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'Aaj Ke Naam' (2019), Masoom Parmar. Photo by Arun Munoz Photography.
23 November 2019
7—8:30pm

Dancehouse
Tickets from $20

Purchase of this ticket will allow free entry to Perai Gatherings on 23 November

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Sangam presents Rewa: The Unseen: a double bill, featuring two artists from Bangalore and Melbourne who use queering to question their classical dance forms on an experimental platform. This double bill features the world premiere of two exciting works that probe deep into form and power.

Masoom Parmar’s work Aaj Ke Naam looks at queering religious symbology embedded in the Bharata Natyam form to ask powerful questions about marginality and belonging from an Islamic perspective. Using songs of the Muslim poet Kabir and intertwining multiple theological systems of thought that form his own identity, Parmar offers a question from the margins about living and performing in India today as a queer, hybrid Muslim/Zoroastrian performing Hindu texts.

Devika Bilimoria is an award-winning visual artist and dancer who has learnt the steps of Alarippu, a succinct Bharat Natyam dance, entirely in reverse. Alakkala: the promise of a-dance, is a fragmented live-body and video performance which offers an alternate experience of Bharata Natyam through audio-visual repetition and time manipulation. It enlists reversal as a device to reorient in an attempt to reach the command, labour and haunting of encoded dance forms.

Performing Artists: Masoom Parmar, Devika Bilimoria
Tech Support: Nisha Leena Roy
Festival Curators: Priya Srinivasan, Uthra Vijay and Hari Sivanesan

Sangam

Sangam Performing Arts Festival of South Asia and Diaspora brings together high profile, award winning, globally renowned professional artists from India on the same platform as established and emerging South Asian Australian artists, and artists of diverse backgrounds, committed to the Indian arts, based in Melbourne. Framing the experimental in conversation with the classical this festival intervenes on a number of levels in the Melbourne arts scene.

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Masoom Parmar: Hailing from a family of musicians, Masoom started training in Bharatanatyam at the age of 6 and gained a Vishārad degree in the dance form from Akhil Bharatiya Gandharva Mahavidyalaya. He further honed his skills under the legendary Guru Late Smt Jayalakshmi Alva and is currently under the tutelage of Sri Kiran Subramanyam & Smt. Sandhya Kiran. An intensive training backed with performances across the country only added to his experience and expertise. One of the few Muslim practitioners of Bharatanatyam, his dance is marked by his emotive skills, neat geometry. He has also had a brief training in Kathak, Odissi and Contemporary dance, thereby enriching his dance vocabulary. His dance is a fine amalgamation of these styles and he aspires to create work that is honest, relevant and in step with the times now. He has choreographed and performed two full length solo pieces on the works of Meera and Kabir. His current research explores the works of
lesser known poetesses.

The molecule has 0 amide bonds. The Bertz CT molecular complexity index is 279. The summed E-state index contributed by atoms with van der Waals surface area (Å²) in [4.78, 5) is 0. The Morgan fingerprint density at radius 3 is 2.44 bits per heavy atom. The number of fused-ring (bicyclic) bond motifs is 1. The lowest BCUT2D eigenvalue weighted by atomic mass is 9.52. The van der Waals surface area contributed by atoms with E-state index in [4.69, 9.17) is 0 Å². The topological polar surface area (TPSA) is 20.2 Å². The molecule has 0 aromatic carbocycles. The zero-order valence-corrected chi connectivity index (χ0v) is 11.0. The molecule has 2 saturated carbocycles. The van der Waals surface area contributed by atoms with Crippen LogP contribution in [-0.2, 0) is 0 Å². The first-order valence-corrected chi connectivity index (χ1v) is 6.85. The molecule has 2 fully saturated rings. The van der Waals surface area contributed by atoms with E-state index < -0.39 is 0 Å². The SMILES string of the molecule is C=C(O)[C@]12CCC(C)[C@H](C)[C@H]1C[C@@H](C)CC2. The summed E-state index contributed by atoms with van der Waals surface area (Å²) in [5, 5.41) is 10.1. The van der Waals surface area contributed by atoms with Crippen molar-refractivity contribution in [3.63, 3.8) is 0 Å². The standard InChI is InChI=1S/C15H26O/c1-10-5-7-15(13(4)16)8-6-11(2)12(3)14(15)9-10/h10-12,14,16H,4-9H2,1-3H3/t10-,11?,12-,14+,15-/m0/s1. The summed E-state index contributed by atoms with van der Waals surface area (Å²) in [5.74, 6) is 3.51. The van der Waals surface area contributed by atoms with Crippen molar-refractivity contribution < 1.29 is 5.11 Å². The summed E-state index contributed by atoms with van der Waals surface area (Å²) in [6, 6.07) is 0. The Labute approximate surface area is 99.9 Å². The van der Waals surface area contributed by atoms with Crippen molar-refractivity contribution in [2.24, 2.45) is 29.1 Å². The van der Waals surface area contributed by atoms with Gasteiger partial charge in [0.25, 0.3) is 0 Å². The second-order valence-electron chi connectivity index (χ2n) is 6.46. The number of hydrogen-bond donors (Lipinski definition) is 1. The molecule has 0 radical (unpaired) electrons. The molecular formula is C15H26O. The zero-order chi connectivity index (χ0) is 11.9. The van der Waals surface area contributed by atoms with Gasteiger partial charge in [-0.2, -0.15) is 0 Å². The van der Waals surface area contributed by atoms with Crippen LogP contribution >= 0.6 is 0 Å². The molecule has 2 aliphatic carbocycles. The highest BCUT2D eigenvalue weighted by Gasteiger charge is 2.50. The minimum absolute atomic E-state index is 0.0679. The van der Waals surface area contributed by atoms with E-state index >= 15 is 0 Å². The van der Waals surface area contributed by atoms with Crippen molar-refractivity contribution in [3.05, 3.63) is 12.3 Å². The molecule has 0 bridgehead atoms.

Devika Bilimoria (b.1985, Ba Fiji) is a Narrm/Melbourne based artist contributing to dialogues of shifting territories, bodies and cultures through practices of image making, performance and installation. Devika’s body-based investigations develop from a rigours training in Bharata Natyam and Oddisi at the Chandrabhanu Bharatalaya Academy of Indian Dance since 1995. This, in tow with both a Bachelor of Arts in Media and Fine Arts (Photography) at RMIT, has brought Devika to reconsider her experiences of post-colonial South-Asian classical dance and its construction of bodies in kin with video technology. Furthermore, her site-responsive video practice engages somatic receptivity, intra-action and tactility to the charged nexus of body/earth relations. Frequently exhibiting, Devika has presented various interactive and installation works, most notably MURTI (Mapping Melbourne 2019; also, Adelaide Fringe Festival 2016, Melbourne Fringe Festival 2015). Held at Testing Grounds and supported by Multicultural Arts Victoria, it saw a vibrant participatory contemporary reflection of a Hindu bathing ritual. Devika has been a finalist for the William and Winifred Bowness Photography Prize (2015,2018), for the Nillumbik Art Prize (2016, 2018), and, for the Macquarie Digital Portrait Award (2015) at the National Portrait Gallery, exhibiting her debut video art piece, An Arctic Time Signature, which arose from her time in Baffin Island above the Arctic Circle in 2014. Devika has performed, written and co-devised several works alongside co-founders, Luna Mrozik-Gawler and Nithya Iyer, of the interdisciplinary arts collective L&NDLESS. These works have included a four-hour durational performance considering memories of place entitled H:O:M:E (2018), commissioned as part of the Mapping Melbourne, and an seven-hour durational live art work exploring communal grief and ritual entitled MOKITA (HillsceneLIVE 2017). Recently in 2018, Devika undertook the(HillsceneLIVE 2017). Recently in 2018, Devika undertook the Darebin Arts and Entertainment Centre’s RISK residency, where she challenged her embodied relationship to Bharata Natyam applying techniques of embodied and video reversal. In 2013, Devika Vice Chaired the Jambudvipa Association for Indian Arts (JAIA) – founded by Dr. Chandrabhanu OAM during which the ensemble of senior classical Indian dancers of JAIA performed the feature-length dance drama Mariamman at the aforementioned Darebin Arts Centre, with support from the Victorian Multicultural Commission and Multicultural Arts Victoria. Devika is currently a lecturer at Photography Studies College in Southbank, and works as a freelance photographer.

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